Author Douglas Miller spins a narrative that seamlessly weave together the officers’ own words.  Miller, a writer, filmmaker, and photographer has written, produced, and edited programs for The History Channel and the Independent Film Channel. “The Greatest Escape” has benefited from Miller’s professional expertise.  Each of the 17 chapters reads like an episode in a mini-series.  Along the way, the reader meets participants, including the masterminds of the escape, Rebels, spies, and enslaved people. The book is illustrated mostly with period engravings.  Three officer portraits are featured.  The majority of officers are not visually represented.


Pick up a copy of “The Greatest Escape” It is an excellent read.



Rebels capture Union Soldier
Libby Prison, Richmond, VA 1864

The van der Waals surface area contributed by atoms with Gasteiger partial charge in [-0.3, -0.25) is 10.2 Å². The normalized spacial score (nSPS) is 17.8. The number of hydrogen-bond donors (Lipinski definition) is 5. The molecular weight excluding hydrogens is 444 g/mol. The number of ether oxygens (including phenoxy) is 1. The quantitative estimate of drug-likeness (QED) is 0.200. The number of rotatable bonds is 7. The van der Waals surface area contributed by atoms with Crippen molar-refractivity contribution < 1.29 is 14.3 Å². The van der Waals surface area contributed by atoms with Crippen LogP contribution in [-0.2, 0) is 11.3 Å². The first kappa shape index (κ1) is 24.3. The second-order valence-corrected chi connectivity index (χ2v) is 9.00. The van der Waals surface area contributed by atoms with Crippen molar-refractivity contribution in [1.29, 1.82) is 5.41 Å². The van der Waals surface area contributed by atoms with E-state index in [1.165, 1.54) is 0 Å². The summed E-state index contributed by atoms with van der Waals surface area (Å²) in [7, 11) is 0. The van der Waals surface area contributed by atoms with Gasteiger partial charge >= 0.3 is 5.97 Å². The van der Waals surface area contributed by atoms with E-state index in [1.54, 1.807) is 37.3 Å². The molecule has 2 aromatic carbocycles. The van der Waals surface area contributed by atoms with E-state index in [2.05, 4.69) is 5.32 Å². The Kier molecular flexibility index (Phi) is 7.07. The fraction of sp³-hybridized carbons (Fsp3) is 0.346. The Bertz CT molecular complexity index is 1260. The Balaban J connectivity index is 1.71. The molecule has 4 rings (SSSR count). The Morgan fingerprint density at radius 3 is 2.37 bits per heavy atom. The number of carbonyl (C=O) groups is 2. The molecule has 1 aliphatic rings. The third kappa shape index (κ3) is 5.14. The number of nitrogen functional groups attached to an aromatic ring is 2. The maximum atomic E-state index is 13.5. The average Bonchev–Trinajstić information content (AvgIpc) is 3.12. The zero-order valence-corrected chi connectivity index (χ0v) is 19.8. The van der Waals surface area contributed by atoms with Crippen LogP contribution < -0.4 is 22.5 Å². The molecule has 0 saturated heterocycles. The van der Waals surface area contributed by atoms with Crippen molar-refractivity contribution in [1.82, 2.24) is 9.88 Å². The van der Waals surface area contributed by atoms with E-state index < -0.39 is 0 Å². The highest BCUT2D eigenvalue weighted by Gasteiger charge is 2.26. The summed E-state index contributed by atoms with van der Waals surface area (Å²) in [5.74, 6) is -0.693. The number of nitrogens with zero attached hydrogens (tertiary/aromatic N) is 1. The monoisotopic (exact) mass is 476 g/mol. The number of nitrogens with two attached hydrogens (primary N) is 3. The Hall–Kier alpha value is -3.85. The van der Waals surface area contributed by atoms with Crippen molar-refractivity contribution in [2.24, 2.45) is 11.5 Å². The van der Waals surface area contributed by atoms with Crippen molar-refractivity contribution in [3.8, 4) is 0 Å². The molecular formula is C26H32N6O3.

Libby Prison, Winter, 1864

Chapter One


All soldiers go into combat thinking of being killed or, perhaps worse, of being maimed. They question their own bravery and worry whether they will let their comrades down.


However, a soldier seldom imagines becoming a prisoner of war.

Infantrymen in the Civil War would have witnessed the horrific consequences of being hit with the large, soft bullets of the era, but they really had no way to imagine life as a POW. For most of the war, guide-lines for captives were nonexistent, while penal systems were in a state of constant flux. Treatment varied widely from prison to prison and from year to year.